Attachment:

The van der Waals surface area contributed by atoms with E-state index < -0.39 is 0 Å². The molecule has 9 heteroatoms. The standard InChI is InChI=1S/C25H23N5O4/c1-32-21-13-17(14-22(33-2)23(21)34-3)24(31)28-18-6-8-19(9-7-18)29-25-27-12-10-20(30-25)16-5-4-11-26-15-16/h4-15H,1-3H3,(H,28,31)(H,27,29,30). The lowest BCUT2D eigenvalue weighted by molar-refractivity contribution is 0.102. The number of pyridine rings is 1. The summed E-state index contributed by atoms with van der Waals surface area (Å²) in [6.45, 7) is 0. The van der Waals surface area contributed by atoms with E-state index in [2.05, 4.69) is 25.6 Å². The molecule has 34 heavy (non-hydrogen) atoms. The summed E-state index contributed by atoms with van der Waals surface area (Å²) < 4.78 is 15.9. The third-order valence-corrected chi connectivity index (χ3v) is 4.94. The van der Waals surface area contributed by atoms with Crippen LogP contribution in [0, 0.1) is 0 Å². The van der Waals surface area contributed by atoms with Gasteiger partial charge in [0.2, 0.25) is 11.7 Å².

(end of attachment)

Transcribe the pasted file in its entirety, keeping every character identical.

The van der Waals surface area contributed by atoms with E-state index < -0.39 is 0 Å². The molecule has 9 heteroatoms. The standard InChI is InChI=1S/C25H23N5O4/c1-32-21-13-17(14-22(33-2)23(21)34-3)24(31)28-18-6-8-19(9-7-18)29-25-27-12-10-20(30-25)16-5-4-11-26-15-16/h4-15H,1-3H3,(H,28,31)(H,27,29,30). The lowest BCUT2D eigenvalue weighted by molar-refractivity contribution is 0.102. The number of pyridine rings is 1. The summed E-state index contributed by atoms with van der Waals surface area (Å²) in [6.45, 7) is 0. The van der Waals surface area contributed by atoms with E-state index in [2.05, 4.69) is 25.6 Å². The molecule has 34 heavy (non-hydrogen) atoms. The summed E-state index contributed by atoms with van der Waals surface area (Å²) < 4.78 is 15.9. The third-order valence-corrected chi connectivity index (χ3v) is 4.94. The van der Waals surface area contributed by atoms with Crippen LogP contribution in [0, 0.1) is 0 Å². The van der Waals surface area contributed by atoms with Gasteiger partial charge in [0.2, 0.25) is 11.7 Å².